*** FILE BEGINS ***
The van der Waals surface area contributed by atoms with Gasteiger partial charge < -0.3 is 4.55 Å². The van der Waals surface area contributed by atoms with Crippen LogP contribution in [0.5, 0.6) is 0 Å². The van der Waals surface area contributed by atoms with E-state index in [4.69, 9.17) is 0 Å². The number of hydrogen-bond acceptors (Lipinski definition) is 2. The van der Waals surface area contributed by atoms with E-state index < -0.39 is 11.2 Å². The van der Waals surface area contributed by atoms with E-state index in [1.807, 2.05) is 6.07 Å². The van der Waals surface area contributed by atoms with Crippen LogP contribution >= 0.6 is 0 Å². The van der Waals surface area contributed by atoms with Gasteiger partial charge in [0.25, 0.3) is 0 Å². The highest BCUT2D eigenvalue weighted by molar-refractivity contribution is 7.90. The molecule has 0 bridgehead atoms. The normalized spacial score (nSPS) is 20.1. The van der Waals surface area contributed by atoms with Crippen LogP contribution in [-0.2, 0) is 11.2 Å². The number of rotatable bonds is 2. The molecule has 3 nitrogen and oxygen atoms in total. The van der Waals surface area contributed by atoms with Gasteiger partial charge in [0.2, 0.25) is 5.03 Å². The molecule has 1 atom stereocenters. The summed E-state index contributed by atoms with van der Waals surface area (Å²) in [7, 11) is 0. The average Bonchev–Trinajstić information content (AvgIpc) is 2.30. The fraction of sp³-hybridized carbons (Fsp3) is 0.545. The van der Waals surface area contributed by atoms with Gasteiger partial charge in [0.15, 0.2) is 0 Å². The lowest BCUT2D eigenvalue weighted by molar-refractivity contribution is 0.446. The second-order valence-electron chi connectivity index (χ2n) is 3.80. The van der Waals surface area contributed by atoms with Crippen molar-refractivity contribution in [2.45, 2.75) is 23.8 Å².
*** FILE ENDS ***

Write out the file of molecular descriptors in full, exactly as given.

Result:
The van der Waals surface area contributed by atoms with Gasteiger partial charge < -0.3 is 4.55 Å². The van der Waals surface area contributed by atoms with Crippen LogP contribution in [0.5, 0.6) is 0 Å². The van der Waals surface area contributed by atoms with E-state index in [4.69, 9.17) is 0 Å². The number of hydrogen-bond acceptors (Lipinski definition) is 2. The van der Waals surface area contributed by atoms with E-state index < -0.39 is 11.2 Å². The van der Waals surface area contributed by atoms with E-state index in [1.807, 2.05) is 6.07 Å². The van der Waals surface area contributed by atoms with Crippen LogP contribution >= 0.6 is 0 Å². The van der Waals surface area contributed by atoms with Gasteiger partial charge in [0.25, 0.3) is 0 Å². The highest BCUT2D eigenvalue weighted by molar-refractivity contribution is 7.90. The molecule has 0 bridgehead atoms. The normalized spacial score (nSPS) is 20.1. The van der Waals surface area contributed by atoms with Crippen LogP contribution in [-0.2, 0) is 11.2 Å². The number of rotatable bonds is 2. The molecule has 3 nitrogen and oxygen atoms in total. The van der Waals surface area contributed by atoms with Gasteiger partial charge in [0.2, 0.25) is 5.03 Å². The molecule has 1 atom stereocenters. The summed E-state index contributed by atoms with van der Waals surface area (Å²) in [7, 11) is 0. The average Bonchev–Trinajstić information content (AvgIpc) is 2.30. The fraction of sp³-hybridized carbons (Fsp3) is 0.545. The van der Waals surface area contributed by atoms with Gasteiger partial charge in [0.15, 0.2) is 0 Å². The lowest BCUT2D eigenvalue weighted by molar-refractivity contribution is 0.446. The second-order valence-electron chi connectivity index (χ2n) is 3.80. The van der Waals surface area contributed by atoms with Crippen molar-refractivity contribution in [2.45, 2.75) is 23.8 Å².